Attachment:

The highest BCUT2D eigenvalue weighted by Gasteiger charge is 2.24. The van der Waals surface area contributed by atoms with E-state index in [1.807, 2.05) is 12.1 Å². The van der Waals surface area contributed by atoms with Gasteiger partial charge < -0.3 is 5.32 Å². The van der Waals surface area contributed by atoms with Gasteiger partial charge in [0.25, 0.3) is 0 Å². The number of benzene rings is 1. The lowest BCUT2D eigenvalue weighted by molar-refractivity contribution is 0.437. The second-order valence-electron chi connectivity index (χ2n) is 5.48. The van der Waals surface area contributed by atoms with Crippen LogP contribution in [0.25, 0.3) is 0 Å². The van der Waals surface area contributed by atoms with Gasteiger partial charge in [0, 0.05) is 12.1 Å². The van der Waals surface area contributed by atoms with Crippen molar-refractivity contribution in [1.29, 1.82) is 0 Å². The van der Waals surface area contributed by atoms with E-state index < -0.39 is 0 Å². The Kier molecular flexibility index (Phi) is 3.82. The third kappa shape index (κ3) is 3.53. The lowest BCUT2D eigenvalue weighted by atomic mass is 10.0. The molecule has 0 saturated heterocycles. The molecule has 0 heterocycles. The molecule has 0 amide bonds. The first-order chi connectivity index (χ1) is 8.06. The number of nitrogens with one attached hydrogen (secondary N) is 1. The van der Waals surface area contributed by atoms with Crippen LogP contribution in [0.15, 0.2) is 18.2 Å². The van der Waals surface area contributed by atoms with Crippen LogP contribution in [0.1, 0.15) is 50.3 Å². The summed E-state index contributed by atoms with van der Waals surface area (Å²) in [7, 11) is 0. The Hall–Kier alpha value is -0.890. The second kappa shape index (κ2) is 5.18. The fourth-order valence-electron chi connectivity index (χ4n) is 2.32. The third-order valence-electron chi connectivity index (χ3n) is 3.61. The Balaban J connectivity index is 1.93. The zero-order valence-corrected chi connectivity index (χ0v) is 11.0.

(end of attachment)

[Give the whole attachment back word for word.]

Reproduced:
The highest BCUT2D eigenvalue weighted by Gasteiger charge is 2.24. The van der Waals surface area contributed by atoms with E-state index in [1.807, 2.05) is 12.1 Å². The van der Waals surface area contributed by atoms with Gasteiger partial charge < -0.3 is 5.32 Å². The van der Waals surface area contributed by atoms with Gasteiger partial charge in [0.25, 0.3) is 0 Å². The number of benzene rings is 1. The lowest BCUT2D eigenvalue weighted by molar-refractivity contribution is 0.437. The second-order valence-electron chi connectivity index (χ2n) is 5.48. The van der Waals surface area contributed by atoms with Crippen LogP contribution in [0.25, 0.3) is 0 Å². The van der Waals surface area contributed by atoms with Gasteiger partial charge in [0, 0.05) is 12.1 Å². The van der Waals surface area contributed by atoms with Crippen molar-refractivity contribution in [1.29, 1.82) is 0 Å². The van der Waals surface area contributed by atoms with E-state index < -0.39 is 0 Å². The Kier molecular flexibility index (Phi) is 3.82. The third kappa shape index (κ3) is 3.53. The lowest BCUT2D eigenvalue weighted by atomic mass is 10.0. The molecule has 0 saturated heterocycles. The molecule has 0 heterocycles. The molecule has 0 amide bonds. The first-order chi connectivity index (χ1) is 8.06. The number of nitrogens with one attached hydrogen (secondary N) is 1. The van der Waals surface area contributed by atoms with Crippen LogP contribution in [0.15, 0.2) is 18.2 Å². The van der Waals surface area contributed by atoms with Crippen LogP contribution in [0.1, 0.15) is 50.3 Å². The summed E-state index contributed by atoms with van der Waals surface area (Å²) in [7, 11) is 0. The Hall–Kier alpha value is -0.890. The second kappa shape index (κ2) is 5.18. The fourth-order valence-electron chi connectivity index (χ4n) is 2.32. The third-order valence-electron chi connectivity index (χ3n) is 3.61. The Balaban J connectivity index is 1.93. The zero-order valence-corrected chi connectivity index (χ0v) is 11.0.